But a different set of wheels were in motion in Patna in 1996.
The law takes the first steps
That January, when a deputy commissioner raided government offices in search of clues of embezzlement at the animal husbandry department, he unearthed what was at the time the biggest scam in India.
In March, the Patna high court swung into action and asked the CBI to investigate what came to be called the fodder scam. The task came to the 54-year-old Biswas, a doctorate in criminology who at the time was Joint Director (East) in charge of the Anti-Corruption Bureau. His team filed a police report at Chaibasa. Lalu went to the Supreme Court, which quickly ordered the investigations to continue and specifically warned senior CBI officials against removing Biswas, noting that such attempts had already been made.
Lalu later lobbied with Deve Gowda. But the Prime Minister called for the confidential Annual Crime Reports and was not convinced that he should act against Biswas.
So in June 1997, Biswas filed a chargesheet and asked for a non-bailable warrant to bring Lalu before the special court that had been set up under the Patna high court. The court issued the warrant. And all hell broke loose.
The cat-and-mouse game
Biswas’s deputy inspector general of police told him that delaying the warrant would give Lalu enough time to organise massive demonstrations, not to mention more lobbying in Delhi, and it might become impossible to execute the warrant later. Biswas made his way back to Kolkata and started playing a patient game by the book.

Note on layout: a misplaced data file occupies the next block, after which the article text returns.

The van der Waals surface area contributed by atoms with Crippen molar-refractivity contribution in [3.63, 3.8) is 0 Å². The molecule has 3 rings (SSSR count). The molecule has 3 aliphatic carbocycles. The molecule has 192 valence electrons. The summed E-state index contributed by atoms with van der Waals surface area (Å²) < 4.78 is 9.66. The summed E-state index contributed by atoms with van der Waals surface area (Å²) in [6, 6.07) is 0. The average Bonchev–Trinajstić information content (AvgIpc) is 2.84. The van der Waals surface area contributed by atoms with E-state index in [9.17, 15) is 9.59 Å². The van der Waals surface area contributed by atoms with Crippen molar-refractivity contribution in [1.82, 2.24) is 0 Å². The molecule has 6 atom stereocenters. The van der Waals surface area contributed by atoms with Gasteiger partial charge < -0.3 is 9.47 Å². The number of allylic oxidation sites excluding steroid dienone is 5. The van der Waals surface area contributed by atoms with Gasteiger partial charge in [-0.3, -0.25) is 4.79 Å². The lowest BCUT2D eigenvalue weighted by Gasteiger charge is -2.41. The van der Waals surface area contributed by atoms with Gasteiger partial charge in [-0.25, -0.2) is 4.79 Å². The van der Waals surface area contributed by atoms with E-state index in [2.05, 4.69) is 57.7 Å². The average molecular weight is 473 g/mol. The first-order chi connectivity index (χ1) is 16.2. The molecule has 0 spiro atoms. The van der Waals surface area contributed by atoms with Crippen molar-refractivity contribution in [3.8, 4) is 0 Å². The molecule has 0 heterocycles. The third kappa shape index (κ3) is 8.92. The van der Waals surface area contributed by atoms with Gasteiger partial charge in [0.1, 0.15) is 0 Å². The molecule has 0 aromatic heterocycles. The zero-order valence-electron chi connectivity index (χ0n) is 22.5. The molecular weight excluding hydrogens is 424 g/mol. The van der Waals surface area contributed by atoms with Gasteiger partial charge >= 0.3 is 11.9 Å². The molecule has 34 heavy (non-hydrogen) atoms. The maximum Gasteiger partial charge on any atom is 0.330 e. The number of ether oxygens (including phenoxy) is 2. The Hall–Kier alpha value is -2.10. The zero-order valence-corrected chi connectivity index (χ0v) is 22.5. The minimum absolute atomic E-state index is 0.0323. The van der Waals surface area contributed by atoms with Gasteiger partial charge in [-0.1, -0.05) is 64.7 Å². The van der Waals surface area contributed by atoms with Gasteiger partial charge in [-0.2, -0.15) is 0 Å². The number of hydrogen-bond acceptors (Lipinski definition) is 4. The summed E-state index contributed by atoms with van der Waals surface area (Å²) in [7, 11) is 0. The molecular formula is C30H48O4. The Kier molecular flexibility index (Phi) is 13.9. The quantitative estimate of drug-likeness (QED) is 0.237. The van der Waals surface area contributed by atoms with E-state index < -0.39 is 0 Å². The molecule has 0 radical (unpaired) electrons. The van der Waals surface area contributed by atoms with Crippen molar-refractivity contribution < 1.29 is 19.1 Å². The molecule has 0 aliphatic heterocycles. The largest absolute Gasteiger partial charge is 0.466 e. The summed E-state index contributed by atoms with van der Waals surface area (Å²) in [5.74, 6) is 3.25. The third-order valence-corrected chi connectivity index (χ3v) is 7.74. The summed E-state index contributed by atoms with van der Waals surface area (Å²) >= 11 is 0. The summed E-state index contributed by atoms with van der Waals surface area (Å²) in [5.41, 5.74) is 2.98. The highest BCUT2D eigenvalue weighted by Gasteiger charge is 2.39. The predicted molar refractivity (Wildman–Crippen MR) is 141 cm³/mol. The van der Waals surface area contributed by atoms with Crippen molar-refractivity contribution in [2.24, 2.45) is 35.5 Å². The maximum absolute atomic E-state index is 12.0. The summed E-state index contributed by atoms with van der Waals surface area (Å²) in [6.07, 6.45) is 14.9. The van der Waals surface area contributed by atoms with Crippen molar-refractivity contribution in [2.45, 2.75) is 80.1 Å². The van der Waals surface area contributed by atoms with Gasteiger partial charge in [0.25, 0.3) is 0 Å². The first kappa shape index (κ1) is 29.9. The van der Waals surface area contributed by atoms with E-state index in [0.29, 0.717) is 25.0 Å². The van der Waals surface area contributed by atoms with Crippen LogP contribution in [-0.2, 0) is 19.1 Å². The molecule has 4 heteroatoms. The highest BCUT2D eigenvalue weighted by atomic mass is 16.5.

Biswas told this author: “In Kolkata, I got the message that Rakesh Asthana, now commissioner of Delhi Police, who was supposed to lead the operation, would not be able to reach Patna that day.” But the rest of his team was willing, and Biswas instructed his superintendent to go ahead.
A posse of CBI officers went to Lalu's house to take him into custody but were not allowed in. The state armed police and RJD activists stood guard, forcing the CBI team to wait outside. This went on past midnight, with Biswas maintaining a logbook recording the developments minute by minute. Biswas called the CBI director in Delhi but was told he was in Bengaluru. Biswas called Bengaluru, but the director was still not available. “I realised that a game was going on,” Biswas said to this author. “Our standing counsel suggested we consult the judges who were monitoring the case.”
Early next morning, the counsel and the investigating officer went to brief the senior judge about the previous day’s developments. “The judge told my team to go to the brigade headquarters in Danapur in Patna and approach the brigadier. He must give you the force to execute the warrant, he said.” But the CBI director seemed not in favour of taking Lalu into custody. So the CBI formally went to the brigadier, who rang up the judge. The judge said he had given the CBI instructions that were in the nature of an opinion, and not an order. “I had already told my team to call it a day. Approaching the brigadier was only a formality. However, by the next day, the entire world came to know that we were going to arrest Yadav with the help of the army; but it was not the case,” Biswas explained to this author.
Biswas asked for another warrant. But in the few weeks in between, Lalu quit as chief minister and appointed his wife Rabri Devi in his place. He then surrendered to the CBI in July and was sent to judicial custody .
The fodder scam was a classic example of wheels-within-wheels sustaining a web of scams-within-scams. Biswas told this author that three CBI directors had tried to soft-pedal the case. One even threatened Biswas that with the government and the CBI top rung ranged against him, no one would be able to save him.